|Product dimensions:||7.05(w) x 9.31(h) x 0.66(d)|
About the Author
Table of ContentsPreface and Acknowledgments. Twelve Steps Toward Anger Management for Parents. 1. The Purpose of Anger. Step 1: Learn to identify what is behind the expression of anger, and make that a primary focus. 2. How Anger Is Mismanaged. Step 2: Be aware of the ways you may choose to handle anger poorly, so you can be specific in your efforts to improve. 3. Healthy Ways to Manage Anger. Step 3: When you have a responsible message to communicate, do so in a way that upholds the dignity of the others involved. 4. Breaking Your Cycles of Dependency. Step 4: Have a strong sense of purpose as a parent in order to respond to anger-producing circumstances as an initiator, not a reactor. 5. Dropping Excessive Control. Step 5: Realize that the best way to be in control is to diminish control tactics, speaking instead about choices. 6. The Struggle for Superiority. Step 6: Refuse to lord over your child, but speak instead as one who believes in the equal worth of each family member. 7. Anger as an Ego Trip. Step 7: Let humility be your guide as you demonstrate to your children that selfishness has no place in successful anger management. 8. Dropping Defenses. Step 8: Don’t be threatened by an adversarial response, but be confident in your own response. 9. Establishing Boundaries. Step 9: Respect the fact that each family member is responsible for his or her choices. 10. Myths That Perpetuate Anger. Step 10: Identify the false assumptions that feed youranger, and let truth guide your decisions in discipline. 11. Displaced Anger. Step 11: Identify your own outside stressors that create anger, and choose to address them separately, as opposed to bringing them into parental communication. 12. The Overcomer’s Mind-Set. Step 12: Set aside an attitude of defeat, and recognize that in each situation you can choose to be an overcomer. Appendix. Anger, Teenagers, and Medication. The Authors.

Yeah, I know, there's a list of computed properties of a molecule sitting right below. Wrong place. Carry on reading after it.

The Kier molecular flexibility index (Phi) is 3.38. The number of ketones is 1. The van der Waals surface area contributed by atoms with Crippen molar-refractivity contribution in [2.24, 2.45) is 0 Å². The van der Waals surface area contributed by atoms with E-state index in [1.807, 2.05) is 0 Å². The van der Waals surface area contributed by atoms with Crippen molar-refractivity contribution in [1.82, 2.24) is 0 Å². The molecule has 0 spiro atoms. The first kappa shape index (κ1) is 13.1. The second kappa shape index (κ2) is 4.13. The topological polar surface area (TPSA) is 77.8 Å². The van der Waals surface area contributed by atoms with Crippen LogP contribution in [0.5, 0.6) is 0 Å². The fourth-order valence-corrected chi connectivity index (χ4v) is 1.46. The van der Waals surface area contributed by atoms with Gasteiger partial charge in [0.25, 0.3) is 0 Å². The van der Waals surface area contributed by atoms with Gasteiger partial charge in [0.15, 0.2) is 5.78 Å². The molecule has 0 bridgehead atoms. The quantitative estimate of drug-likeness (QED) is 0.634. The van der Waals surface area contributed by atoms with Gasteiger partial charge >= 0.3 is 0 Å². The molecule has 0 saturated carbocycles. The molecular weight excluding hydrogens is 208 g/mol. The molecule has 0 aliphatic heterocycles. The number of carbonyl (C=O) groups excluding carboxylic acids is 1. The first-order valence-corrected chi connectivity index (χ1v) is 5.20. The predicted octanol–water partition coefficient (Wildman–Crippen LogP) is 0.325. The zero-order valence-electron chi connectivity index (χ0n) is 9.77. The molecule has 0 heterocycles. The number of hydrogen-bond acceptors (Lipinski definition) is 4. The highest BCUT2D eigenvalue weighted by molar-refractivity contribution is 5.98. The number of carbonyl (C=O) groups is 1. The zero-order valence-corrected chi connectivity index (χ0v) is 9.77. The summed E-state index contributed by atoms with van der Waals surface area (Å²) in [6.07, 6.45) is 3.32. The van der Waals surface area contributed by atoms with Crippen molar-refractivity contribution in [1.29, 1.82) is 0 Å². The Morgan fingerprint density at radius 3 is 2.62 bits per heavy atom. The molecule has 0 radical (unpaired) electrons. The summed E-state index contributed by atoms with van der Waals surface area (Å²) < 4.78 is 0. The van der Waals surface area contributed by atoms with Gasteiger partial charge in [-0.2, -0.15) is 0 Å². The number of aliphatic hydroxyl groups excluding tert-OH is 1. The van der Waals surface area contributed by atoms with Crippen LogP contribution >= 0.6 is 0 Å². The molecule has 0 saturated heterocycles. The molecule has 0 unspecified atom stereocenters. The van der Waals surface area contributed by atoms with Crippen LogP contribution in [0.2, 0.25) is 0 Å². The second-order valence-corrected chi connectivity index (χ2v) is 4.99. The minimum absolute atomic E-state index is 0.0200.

What People are Saying About This
"Parents will recognize themselves in this book. 'That's me, been there, and said that.' In easily implemented steps, the authors provide insightful, practical suggestions for changing the anger factor in family interactions." —Dr. Garry L. Landreth, Regents professor and director, Center for Play Therapy, University of North Texas"Les Carter and Frank Minirth give you all you need to know about how to use this dicey emotion to your advantage so that you become the parent you want to be. As a parent of two boys, I found this resource invaluable and I know you will too." —Les Parrott, Ph.D., author, High-Maintenance Relationships